National truly is the party of aspiration. Any centre-right voter who watched their champion’s trainwreck interview with Jack Tame on last Sunday’s Q & A programme would have to conclude that if Christopher Luxon can lead National to victory in 2023, any wealthy white man in a suit can do it. A Luxon victory would prove once again that governments get voted out, not voted in.
In the meantime, any interviewer will be heartened by the evidence that in any encounter with Luxon, he can be relied on to say something foolish and/or incredibly evasive every time he is pressed for detail – even about his own statements, about which he appears at times to have only the foggiest recall.
In addition, the Luxon quota of unforced errors is already sizeable: on his querying the need for public transport subsidies, on his “bottom feeding” disparagement of the poor, on his calls to scrap Labour weekend, on his helping out the poor by giving a huge tax bonus to the wealthiest 3%, while voting against raising the minimum wage. The list of evasions is almost as long: how much would he personally get from the tax cuts he is proposing, what items of the government spending he criticises would he cut, how comfortable is he in hindsight, with his calls to throw open the borders just before Omicron arrived, and before the booster programme had been put in place…???
In any normal situation, Luxon’s refusal/inability to provide credible answers to Tame’s questions should be eroding his aspirations to be PM. After all… Not even Luxon’s repeated re-runs of I Used To Run an Airline are doing much for his credibility in his new job. When for instance, he promises to go “line by line” through the items of government spending, would that be with the same rigour he displayed at Air New Zealand, given that he claimed to have“ no re-collection” of the airline’s sales of military equipment to Saudi Arabia, despite that occurring on his watch?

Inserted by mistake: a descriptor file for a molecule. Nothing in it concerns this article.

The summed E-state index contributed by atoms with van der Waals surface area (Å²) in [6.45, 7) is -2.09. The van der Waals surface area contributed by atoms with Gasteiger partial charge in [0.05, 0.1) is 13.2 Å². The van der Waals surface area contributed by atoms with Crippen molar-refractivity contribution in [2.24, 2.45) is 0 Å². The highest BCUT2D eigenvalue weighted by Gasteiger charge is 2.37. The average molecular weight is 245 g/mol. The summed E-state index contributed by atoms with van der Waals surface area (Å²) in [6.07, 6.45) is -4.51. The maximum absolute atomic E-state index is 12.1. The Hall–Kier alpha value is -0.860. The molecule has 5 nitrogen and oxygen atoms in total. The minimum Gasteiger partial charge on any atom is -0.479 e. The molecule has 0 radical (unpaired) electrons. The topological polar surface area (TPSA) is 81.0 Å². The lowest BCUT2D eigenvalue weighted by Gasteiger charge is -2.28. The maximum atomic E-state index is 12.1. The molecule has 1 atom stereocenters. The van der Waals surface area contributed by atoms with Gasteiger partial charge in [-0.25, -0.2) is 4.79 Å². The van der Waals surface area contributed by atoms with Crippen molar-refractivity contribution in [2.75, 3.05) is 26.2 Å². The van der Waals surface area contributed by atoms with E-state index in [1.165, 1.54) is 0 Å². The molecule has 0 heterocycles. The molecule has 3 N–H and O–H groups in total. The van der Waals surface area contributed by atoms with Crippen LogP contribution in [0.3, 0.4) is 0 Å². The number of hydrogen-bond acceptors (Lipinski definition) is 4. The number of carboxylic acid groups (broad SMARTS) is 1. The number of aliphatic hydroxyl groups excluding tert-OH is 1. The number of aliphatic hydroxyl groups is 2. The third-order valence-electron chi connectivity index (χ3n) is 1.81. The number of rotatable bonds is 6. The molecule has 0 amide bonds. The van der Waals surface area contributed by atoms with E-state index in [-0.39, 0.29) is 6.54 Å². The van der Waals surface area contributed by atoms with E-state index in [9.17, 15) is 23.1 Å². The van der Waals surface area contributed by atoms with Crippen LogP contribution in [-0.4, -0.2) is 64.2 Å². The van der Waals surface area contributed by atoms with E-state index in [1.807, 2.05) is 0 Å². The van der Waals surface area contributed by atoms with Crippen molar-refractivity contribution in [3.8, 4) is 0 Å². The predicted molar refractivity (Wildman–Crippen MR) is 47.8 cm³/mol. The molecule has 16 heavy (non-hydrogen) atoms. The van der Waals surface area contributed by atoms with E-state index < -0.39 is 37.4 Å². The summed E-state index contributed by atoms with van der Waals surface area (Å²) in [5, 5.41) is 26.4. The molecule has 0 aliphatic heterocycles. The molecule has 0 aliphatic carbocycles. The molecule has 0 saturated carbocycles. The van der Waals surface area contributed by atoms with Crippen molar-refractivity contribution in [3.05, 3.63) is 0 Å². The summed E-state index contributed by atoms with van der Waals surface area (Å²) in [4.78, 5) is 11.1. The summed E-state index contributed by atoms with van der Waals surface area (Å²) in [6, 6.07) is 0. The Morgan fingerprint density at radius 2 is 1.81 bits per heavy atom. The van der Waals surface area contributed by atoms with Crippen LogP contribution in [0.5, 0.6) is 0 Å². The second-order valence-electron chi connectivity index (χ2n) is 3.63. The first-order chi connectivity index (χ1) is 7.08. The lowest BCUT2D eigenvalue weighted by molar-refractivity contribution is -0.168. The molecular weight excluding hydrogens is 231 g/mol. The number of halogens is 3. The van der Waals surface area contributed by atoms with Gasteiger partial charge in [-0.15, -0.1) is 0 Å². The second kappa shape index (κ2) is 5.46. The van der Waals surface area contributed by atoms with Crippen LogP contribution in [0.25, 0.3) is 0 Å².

Similarly, can Luxon be trusted to cut non-essential spending when he takes a Mercedes limo instead of walking 50 metres across the road? Can he be trusted to do or say anything credible about cutting the spending on public health bureaucracy when he opposes the cutting of bureaucratic duplication within 19 separate DHBs… Unfortunately, none of these red flags of incompetence seem relevant to the pool of voters dead keen to embark on the political equivalent of Married At First Sight.
Footnote: For those unwilling to sit through the full Jack Tame interview again, the clip with the inadequate response on how Luxon would cut public spending can be viewed here; the brief clip showing inadequate defence of his own calls to abandon Covid protections is available here: the clip with his refusal to admit how much he would personally benefit from his tax proposals is available here.
Macron’s Next Battle
Right up until the eve of France’s presidential election, international reporters were still scaring themselves (and their readers) with the bogey of a Marine Le Pen victory that was never going to happen. During the final week of this allegedly “tight” race (with the incumbent supposedly only “fractionally” ahead) the polls were actually showing a 12 point lead for Emmanuel Macron.
The final result was an even bigger victory margin of 58.54 to 41%. As widely noted, Macron thus became the first French President to be re-elected in the last two decades – but in some respects, the precedent for Macron’s achievement had to go all the way back to the mid-1960s:
Since the re-election of Charles de Gaulle under the new Fifth Republic in 1965, Mr. Macron is the first president to have won re-election outside a period of “co-habitation,” when the president and prime minister are from opposing parties.